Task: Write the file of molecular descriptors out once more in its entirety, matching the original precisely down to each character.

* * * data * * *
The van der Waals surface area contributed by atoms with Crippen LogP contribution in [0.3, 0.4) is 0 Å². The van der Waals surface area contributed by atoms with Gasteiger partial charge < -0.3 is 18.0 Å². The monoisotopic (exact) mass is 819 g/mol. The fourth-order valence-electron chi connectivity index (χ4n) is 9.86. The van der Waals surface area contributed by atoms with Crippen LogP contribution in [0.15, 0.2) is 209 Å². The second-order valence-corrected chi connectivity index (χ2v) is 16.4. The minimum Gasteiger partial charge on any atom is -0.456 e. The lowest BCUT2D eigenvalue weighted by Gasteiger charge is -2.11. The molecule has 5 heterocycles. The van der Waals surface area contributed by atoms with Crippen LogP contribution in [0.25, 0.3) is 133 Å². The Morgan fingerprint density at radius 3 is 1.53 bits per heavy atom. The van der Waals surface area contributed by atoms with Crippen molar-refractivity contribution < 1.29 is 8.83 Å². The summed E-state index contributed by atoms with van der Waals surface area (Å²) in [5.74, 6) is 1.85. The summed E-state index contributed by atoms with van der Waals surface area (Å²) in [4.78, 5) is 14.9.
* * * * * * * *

The van der Waals surface area contributed by atoms with Crippen LogP contribution in [0.3, 0.4) is 0 Å². The van der Waals surface area contributed by atoms with Gasteiger partial charge < -0.3 is 18.0 Å². The monoisotopic (exact) mass is 819 g/mol. The fourth-order valence-electron chi connectivity index (χ4n) is 9.86. The van der Waals surface area contributed by atoms with Crippen LogP contribution in [0.15, 0.2) is 209 Å². The second-order valence-corrected chi connectivity index (χ2v) is 16.4. The minimum Gasteiger partial charge on any atom is -0.456 e. The lowest BCUT2D eigenvalue weighted by Gasteiger charge is -2.11. The molecule has 5 heterocycles. The van der Waals surface area contributed by atoms with Crippen LogP contribution in [0.25, 0.3) is 133 Å². The Morgan fingerprint density at radius 3 is 1.53 bits per heavy atom. The van der Waals surface area contributed by atoms with Crippen molar-refractivity contribution < 1.29 is 8.83 Å². The summed E-state index contributed by atoms with van der Waals surface area (Å²) in [5.74, 6) is 1.85. The summed E-state index contributed by atoms with van der Waals surface area (Å²) in [4.78, 5) is 14.9.